Have you ever heard of SANDAG? It stands for San Diego Association of Governments and plays a vital role in our lives here in San Diego County. However, many are unaware of its existence and impact on our daily lives.
In a nutshell, SANDAG is a regional transportation board that is responsible for all things transportation in San Diego County. It brings together all the local governments and decides on transportation planning, including roads, freeways, trains, and rail. So, whether you are driving to work, taking a train or bus, or simply commuting to different parts of the county, SANDAG directly impacts your daily life.
Recently, a credible pollster surveyed San Diego County to gauge public opinion about SANDAG. The results were fascinating and shed light on many different aspects.
A few things stood out to me:
1. Many people don’t know what SANDAG is, and if they do, they don’t trust them.
This question showed me two things. First, many people in the county are unaware of SANDAG and its role in transportation planning. This is concerning because SANDAG’s decisions directly impact our daily lives, and they spend A LOT of tax dollars. Secondly, those who know about SANDAG don’t have a favorable view of the transportation agency.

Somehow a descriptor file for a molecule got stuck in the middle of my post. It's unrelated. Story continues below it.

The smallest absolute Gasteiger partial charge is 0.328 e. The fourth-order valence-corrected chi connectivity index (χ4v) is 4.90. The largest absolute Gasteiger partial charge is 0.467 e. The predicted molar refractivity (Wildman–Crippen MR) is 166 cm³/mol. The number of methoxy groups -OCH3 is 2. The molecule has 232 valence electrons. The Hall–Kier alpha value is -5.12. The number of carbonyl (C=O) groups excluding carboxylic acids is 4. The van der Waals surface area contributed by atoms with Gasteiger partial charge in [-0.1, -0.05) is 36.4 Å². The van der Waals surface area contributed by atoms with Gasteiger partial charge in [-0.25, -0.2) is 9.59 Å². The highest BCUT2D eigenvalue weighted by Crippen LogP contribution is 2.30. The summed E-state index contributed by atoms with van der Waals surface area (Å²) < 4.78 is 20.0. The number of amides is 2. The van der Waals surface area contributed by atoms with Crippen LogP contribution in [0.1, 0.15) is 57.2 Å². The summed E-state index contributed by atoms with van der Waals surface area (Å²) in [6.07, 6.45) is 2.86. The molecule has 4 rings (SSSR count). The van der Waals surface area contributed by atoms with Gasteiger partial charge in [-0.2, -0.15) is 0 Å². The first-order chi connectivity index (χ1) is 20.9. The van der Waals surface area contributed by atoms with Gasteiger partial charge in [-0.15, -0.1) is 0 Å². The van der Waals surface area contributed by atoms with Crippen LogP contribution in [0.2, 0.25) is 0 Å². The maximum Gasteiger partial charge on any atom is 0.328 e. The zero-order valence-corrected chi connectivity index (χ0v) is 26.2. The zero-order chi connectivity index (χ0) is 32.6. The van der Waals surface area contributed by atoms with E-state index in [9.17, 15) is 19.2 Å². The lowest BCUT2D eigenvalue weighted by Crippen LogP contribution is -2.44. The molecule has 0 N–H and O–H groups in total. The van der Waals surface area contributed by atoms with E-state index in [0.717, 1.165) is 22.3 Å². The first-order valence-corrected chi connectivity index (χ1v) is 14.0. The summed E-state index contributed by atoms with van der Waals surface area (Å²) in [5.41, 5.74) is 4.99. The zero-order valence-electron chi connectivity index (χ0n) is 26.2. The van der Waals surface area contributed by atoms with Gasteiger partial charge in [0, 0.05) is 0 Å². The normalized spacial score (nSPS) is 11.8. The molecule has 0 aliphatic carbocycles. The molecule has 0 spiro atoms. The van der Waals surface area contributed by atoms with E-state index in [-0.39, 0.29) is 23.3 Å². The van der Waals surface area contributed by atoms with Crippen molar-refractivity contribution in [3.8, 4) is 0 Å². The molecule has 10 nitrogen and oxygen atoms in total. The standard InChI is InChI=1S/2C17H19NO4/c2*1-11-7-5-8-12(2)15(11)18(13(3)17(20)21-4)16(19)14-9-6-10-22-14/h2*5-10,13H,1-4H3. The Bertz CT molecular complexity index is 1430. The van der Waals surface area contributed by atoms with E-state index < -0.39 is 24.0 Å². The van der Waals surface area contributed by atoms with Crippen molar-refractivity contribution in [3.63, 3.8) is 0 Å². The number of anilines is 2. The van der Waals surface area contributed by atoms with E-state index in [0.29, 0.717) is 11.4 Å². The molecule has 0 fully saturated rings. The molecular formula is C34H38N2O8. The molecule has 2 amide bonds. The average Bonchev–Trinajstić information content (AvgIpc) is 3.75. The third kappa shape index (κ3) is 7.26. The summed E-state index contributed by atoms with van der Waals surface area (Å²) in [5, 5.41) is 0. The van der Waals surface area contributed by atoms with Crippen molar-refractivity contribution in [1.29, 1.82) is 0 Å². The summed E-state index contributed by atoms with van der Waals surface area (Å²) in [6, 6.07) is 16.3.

2. San Diegans don’t want to be charged for every mile they drive.
The mileage tax is still part of SANDAG’s Regional Transportation Plan. Even though there’s been a discussion of removing it at SANDAG, the tax remains, and California is looking to implement its own mileage tax.
3. San Diegans don’t want to pay more taxes to fund public transportation.
In December 2021, SANDAG passed its Regional Transportation Plan. To fund its $160 billion project, SANDAG must raise taxes. The plan calls for three half-cent sales tax increases over the next few years. Looking at the results, San Diegans aren’t thrilled to pay even more money.
I urge you to take the time to learn more about SANDAG and its role in shaping our transportation infrastructure. We must stay informed and involved in the decision-making process to ensure that our transportation needs are met.
San Diego County District 5 Supervisor Jim Desmond